16 July 2010

China is not only making cheap goods: it produces sovereign ratings

Dagong Global Credit Rating Co. has just released its first comprehensive sovereign rating table which presents some notable difference from the US based S&P's, Moody's and Fitch. The table below is borrowed from FT Alphaville:
Interesting enough, during the June G20 meeting held in Toronto, Hu Jintao, the Chinese Prime Minister, called for uniform methodologies and standards for sovereign credit ratings so that "rating results can accurately reflect the state of a country's economy and credit worthiness." One may wonder whether this rating list is not a subtle way to send a message to the West, and the USA in particular, which Asians are experts in.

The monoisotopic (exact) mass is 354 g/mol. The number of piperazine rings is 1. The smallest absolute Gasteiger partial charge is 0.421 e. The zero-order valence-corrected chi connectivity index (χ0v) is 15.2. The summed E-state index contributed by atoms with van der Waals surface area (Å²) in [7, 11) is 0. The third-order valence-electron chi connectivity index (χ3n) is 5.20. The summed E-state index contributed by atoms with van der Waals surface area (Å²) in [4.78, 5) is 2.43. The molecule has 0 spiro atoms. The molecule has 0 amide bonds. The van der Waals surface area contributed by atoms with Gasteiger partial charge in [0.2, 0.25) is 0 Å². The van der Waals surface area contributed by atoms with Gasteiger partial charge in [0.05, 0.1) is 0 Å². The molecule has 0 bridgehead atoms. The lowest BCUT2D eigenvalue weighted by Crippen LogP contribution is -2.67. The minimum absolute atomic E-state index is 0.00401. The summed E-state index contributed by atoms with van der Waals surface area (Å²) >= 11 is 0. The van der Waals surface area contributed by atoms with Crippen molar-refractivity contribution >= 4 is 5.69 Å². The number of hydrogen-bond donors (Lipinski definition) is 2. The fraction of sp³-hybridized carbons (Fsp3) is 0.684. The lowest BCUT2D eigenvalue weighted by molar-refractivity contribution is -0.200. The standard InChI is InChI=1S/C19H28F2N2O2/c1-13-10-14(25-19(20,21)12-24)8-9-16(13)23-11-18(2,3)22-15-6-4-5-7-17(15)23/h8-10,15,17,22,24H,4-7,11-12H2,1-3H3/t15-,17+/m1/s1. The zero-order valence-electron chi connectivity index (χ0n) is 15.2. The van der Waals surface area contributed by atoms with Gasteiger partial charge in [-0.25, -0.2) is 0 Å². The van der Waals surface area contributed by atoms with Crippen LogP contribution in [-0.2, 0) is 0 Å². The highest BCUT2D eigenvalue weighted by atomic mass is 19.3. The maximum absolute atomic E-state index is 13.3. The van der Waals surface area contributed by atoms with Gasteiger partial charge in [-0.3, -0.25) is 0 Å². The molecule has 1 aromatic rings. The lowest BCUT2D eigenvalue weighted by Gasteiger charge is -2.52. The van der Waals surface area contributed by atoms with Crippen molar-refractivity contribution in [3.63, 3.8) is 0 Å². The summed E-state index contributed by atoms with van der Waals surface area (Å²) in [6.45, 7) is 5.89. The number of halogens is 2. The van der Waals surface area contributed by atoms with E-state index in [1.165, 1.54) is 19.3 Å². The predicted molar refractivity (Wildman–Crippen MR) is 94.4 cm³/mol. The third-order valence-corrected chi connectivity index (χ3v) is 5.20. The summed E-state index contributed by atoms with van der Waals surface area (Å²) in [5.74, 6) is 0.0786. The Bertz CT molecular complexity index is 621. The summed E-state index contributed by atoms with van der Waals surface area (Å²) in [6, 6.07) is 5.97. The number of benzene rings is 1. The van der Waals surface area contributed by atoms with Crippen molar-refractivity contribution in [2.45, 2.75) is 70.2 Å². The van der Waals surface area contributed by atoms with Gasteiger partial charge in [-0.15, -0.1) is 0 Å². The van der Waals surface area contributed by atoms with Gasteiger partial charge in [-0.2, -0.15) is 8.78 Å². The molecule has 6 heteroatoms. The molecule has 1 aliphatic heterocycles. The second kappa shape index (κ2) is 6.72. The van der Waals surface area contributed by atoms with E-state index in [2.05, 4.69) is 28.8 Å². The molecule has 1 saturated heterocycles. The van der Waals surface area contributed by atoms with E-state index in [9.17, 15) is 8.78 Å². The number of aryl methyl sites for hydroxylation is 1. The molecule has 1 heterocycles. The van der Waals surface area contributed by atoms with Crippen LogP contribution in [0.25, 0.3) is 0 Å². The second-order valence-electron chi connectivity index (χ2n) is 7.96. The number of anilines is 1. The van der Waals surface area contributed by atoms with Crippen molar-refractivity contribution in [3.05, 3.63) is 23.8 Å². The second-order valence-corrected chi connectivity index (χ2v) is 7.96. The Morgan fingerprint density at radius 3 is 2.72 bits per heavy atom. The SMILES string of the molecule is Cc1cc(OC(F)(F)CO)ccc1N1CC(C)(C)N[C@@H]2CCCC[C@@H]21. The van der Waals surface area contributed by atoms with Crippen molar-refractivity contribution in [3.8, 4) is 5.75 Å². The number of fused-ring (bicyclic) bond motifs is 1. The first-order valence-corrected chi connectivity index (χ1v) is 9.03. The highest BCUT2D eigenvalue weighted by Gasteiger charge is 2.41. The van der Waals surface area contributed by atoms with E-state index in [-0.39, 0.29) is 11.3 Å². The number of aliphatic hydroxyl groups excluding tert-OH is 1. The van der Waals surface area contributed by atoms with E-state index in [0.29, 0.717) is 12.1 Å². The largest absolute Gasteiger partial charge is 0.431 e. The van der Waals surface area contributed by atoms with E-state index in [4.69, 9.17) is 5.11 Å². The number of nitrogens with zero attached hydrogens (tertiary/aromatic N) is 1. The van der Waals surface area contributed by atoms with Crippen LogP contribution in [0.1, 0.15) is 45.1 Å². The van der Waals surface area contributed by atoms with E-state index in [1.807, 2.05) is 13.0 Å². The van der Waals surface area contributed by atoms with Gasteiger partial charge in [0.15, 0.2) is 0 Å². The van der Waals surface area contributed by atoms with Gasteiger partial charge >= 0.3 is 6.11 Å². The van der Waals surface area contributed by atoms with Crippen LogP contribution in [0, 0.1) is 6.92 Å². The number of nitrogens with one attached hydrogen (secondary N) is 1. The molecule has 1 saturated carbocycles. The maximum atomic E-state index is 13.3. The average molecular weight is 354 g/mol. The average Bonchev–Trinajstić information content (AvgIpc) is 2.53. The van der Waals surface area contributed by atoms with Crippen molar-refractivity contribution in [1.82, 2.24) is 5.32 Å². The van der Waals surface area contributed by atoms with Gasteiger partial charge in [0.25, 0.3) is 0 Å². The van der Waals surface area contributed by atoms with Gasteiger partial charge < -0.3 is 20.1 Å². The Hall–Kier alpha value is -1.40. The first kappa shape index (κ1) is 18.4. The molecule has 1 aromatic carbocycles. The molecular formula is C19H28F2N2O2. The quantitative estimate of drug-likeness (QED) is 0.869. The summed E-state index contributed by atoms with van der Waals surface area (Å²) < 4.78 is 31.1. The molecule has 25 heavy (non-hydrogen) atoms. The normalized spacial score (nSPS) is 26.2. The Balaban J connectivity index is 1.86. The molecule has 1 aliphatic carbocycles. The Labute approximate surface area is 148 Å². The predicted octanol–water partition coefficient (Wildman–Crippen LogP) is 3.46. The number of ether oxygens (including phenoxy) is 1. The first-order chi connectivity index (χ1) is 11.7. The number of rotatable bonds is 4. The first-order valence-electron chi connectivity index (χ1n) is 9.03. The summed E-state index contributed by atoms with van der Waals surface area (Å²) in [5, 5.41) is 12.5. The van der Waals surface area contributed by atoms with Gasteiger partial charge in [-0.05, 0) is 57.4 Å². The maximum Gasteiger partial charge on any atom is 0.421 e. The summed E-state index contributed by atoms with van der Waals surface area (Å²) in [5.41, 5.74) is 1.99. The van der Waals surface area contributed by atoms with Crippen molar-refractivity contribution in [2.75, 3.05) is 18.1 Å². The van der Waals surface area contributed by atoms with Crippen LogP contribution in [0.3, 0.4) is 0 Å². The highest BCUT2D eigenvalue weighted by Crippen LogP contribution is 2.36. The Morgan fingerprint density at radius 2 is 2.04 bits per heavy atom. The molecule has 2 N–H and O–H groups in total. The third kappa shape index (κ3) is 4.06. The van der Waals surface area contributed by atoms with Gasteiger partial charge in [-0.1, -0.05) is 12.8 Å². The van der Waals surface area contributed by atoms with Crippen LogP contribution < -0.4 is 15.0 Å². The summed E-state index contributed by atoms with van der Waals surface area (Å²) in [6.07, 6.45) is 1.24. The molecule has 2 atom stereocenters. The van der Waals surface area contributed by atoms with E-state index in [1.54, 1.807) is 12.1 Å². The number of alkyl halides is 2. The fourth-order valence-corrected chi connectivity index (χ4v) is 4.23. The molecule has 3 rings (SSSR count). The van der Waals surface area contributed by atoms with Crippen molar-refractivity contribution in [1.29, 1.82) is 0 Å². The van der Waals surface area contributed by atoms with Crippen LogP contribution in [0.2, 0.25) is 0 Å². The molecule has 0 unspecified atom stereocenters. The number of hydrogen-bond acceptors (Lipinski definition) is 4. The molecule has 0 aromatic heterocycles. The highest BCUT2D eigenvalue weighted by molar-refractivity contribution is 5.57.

There are not much details about the methodology used, but from what I read on Dragon's web site, more emphasis is put on solvency and less on a stable political situation (read democracy). China is cleverly using the failure of US rating agencies with the subprime dabacle to get in, and Europe, as usual is absent despite comments made and decisions taken (?) about creating a European based rating agency for the past few months (such an attempt, from memory during in the late 90s, did not succeed).
I must admit, that reading the ranking of countries makes sense to me, the US not being AAA, with one caveat: the US is too big to fail...
I provide below an extract of the 50 countries rated by Dragon. France and Britain are justifiably stripped from their AAA western engineered rating.